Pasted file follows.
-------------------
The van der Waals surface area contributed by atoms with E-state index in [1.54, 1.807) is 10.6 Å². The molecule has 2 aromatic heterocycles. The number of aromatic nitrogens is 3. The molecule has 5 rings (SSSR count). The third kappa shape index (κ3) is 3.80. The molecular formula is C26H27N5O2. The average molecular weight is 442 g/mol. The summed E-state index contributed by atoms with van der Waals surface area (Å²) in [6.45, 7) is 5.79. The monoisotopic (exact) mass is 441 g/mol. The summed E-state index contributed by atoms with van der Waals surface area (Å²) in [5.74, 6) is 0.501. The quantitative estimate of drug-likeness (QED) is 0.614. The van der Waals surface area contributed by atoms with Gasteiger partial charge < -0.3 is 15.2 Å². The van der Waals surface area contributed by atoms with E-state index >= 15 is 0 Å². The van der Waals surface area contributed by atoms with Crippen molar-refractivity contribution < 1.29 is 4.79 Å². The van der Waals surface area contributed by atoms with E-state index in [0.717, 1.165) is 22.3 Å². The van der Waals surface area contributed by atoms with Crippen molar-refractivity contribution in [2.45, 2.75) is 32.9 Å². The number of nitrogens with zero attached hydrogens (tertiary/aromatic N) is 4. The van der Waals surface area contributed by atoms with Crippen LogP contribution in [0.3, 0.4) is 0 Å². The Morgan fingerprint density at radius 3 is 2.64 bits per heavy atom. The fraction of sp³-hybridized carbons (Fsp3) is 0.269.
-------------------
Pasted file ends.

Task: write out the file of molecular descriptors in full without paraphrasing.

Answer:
The van der Waals surface area contributed by atoms with E-state index in [1.54, 1.807) is 10.6 Å². The molecule has 2 aromatic heterocycles. The number of aromatic nitrogens is 3. The molecule has 5 rings (SSSR count). The third kappa shape index (κ3) is 3.80. The molecular formula is C26H27N5O2. The average molecular weight is 442 g/mol. The summed E-state index contributed by atoms with van der Waals surface area (Å²) in [6.45, 7) is 5.79. The monoisotopic (exact) mass is 441 g/mol. The summed E-state index contributed by atoms with van der Waals surface area (Å²) in [5.74, 6) is 0.501. The quantitative estimate of drug-likeness (QED) is 0.614. The van der Waals surface area contributed by atoms with Gasteiger partial charge < -0.3 is 15.2 Å². The van der Waals surface area contributed by atoms with E-state index >= 15 is 0 Å². The van der Waals surface area contributed by atoms with Crippen molar-refractivity contribution < 1.29 is 4.79 Å². The van der Waals surface area contributed by atoms with E-state index in [0.717, 1.165) is 22.3 Å². The van der Waals surface area contributed by atoms with Crippen molar-refractivity contribution in [2.45, 2.75) is 32.9 Å². The number of nitrogens with zero attached hydrogens (tertiary/aromatic N) is 4. The van der Waals surface area contributed by atoms with Crippen LogP contribution in [0.3, 0.4) is 0 Å². The Morgan fingerprint density at radius 3 is 2.64 bits per heavy atom. The fraction of sp³-hybridized carbons (Fsp3) is 0.269.